To moisten our eyes, we close them every five seconds – we blink briefly. Nevertheless, it doesn't get dark abruptly. Neuroscientist Caspar Schwiedrzik and colleagues from the USA have investigated how our brain manages to maintain a stable picture of our environment. You can read what he found on page 9.
Sascha Knauf does research in a completely different field. Together with an international team of researchers, the scientist from the Infection Biology Unit has investigated monkeys in Africa suffering from yaws. Using genetic methods, he was able to prove that the pathogens that infect monkeys and humans are 99.9 percent similar. You can find out what this means for combating the disease on page 6.
The film "Jane", which tells the life of the world-famous chimpanzee researcher Jane Goodall, gave the Lumière arthouse cinema in Göttingen a sold-out performance. After the film screening, which was initiated by the ScienceCampus Primate Cognition, Julia Fischer, head of the Cognitive Ethology Laboratory at the DPZ, discussed with the guests about the research of free-living primates. Read more on page 22.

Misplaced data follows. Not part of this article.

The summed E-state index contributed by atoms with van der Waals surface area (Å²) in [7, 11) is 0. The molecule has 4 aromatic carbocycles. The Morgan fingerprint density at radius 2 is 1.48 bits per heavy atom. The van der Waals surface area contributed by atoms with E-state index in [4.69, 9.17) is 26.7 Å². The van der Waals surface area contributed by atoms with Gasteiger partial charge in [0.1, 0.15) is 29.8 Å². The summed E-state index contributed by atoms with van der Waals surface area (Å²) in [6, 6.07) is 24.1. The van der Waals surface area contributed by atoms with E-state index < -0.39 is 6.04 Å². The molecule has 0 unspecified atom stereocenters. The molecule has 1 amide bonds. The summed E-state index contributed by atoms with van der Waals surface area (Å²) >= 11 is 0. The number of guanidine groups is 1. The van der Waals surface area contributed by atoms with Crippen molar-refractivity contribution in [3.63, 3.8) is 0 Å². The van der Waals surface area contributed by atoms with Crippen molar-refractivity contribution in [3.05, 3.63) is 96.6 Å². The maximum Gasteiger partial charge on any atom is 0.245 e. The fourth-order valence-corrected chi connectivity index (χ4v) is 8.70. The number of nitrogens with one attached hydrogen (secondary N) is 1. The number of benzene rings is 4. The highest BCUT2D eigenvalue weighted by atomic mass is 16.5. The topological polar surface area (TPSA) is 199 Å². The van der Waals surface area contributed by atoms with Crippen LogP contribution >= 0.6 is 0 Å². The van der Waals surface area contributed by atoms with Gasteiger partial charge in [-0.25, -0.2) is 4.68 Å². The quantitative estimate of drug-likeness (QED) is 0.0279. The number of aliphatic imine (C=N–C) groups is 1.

With the retirement of Franz-Josef Kaup, the Infection Pathology Unit was dissolved at the beginning of the year and transformed into the Pathology Service Unit, which will continue to diagnose primate diseases in the future. We took this as an opportunity to report in this issue on Wolfgang Henkel, the "Lord of the Bones", and the work of his colleagues in pathology (pages 25 to 27 and pages 32 to 33).
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